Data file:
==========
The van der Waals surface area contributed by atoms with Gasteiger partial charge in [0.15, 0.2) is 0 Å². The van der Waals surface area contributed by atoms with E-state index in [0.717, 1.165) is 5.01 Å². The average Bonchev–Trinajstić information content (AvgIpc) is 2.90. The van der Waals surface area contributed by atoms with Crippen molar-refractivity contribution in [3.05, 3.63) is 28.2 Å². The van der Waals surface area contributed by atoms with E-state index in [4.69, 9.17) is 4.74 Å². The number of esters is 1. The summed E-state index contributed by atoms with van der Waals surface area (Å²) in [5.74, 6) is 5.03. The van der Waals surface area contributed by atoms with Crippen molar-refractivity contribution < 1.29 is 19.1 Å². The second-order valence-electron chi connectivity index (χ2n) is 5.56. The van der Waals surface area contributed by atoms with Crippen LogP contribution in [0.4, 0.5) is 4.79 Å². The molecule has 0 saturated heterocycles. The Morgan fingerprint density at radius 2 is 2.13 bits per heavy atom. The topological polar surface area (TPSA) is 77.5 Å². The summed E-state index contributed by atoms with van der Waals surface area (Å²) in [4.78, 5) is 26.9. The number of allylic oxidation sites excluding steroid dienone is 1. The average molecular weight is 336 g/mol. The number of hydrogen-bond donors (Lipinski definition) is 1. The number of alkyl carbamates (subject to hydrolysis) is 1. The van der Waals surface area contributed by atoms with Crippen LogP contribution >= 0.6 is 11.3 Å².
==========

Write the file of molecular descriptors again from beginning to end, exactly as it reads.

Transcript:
The van der Waals surface area contributed by atoms with Gasteiger partial charge in [0.15, 0.2) is 0 Å². The van der Waals surface area contributed by atoms with E-state index in [0.717, 1.165) is 5.01 Å². The average Bonchev–Trinajstić information content (AvgIpc) is 2.90. The van der Waals surface area contributed by atoms with Crippen molar-refractivity contribution in [3.05, 3.63) is 28.2 Å². The van der Waals surface area contributed by atoms with E-state index in [4.69, 9.17) is 4.74 Å². The number of esters is 1. The summed E-state index contributed by atoms with van der Waals surface area (Å²) in [5.74, 6) is 5.03. The van der Waals surface area contributed by atoms with Crippen molar-refractivity contribution < 1.29 is 19.1 Å². The second-order valence-electron chi connectivity index (χ2n) is 5.56. The van der Waals surface area contributed by atoms with Crippen LogP contribution in [0.4, 0.5) is 4.79 Å². The molecule has 0 saturated heterocycles. The Morgan fingerprint density at radius 2 is 2.13 bits per heavy atom. The topological polar surface area (TPSA) is 77.5 Å². The summed E-state index contributed by atoms with van der Waals surface area (Å²) in [4.78, 5) is 26.9. The number of allylic oxidation sites excluding steroid dienone is 1. The average molecular weight is 336 g/mol. The number of hydrogen-bond donors (Lipinski definition) is 1. The number of alkyl carbamates (subject to hydrolysis) is 1. The van der Waals surface area contributed by atoms with Crippen LogP contribution >= 0.6 is 11.3 Å².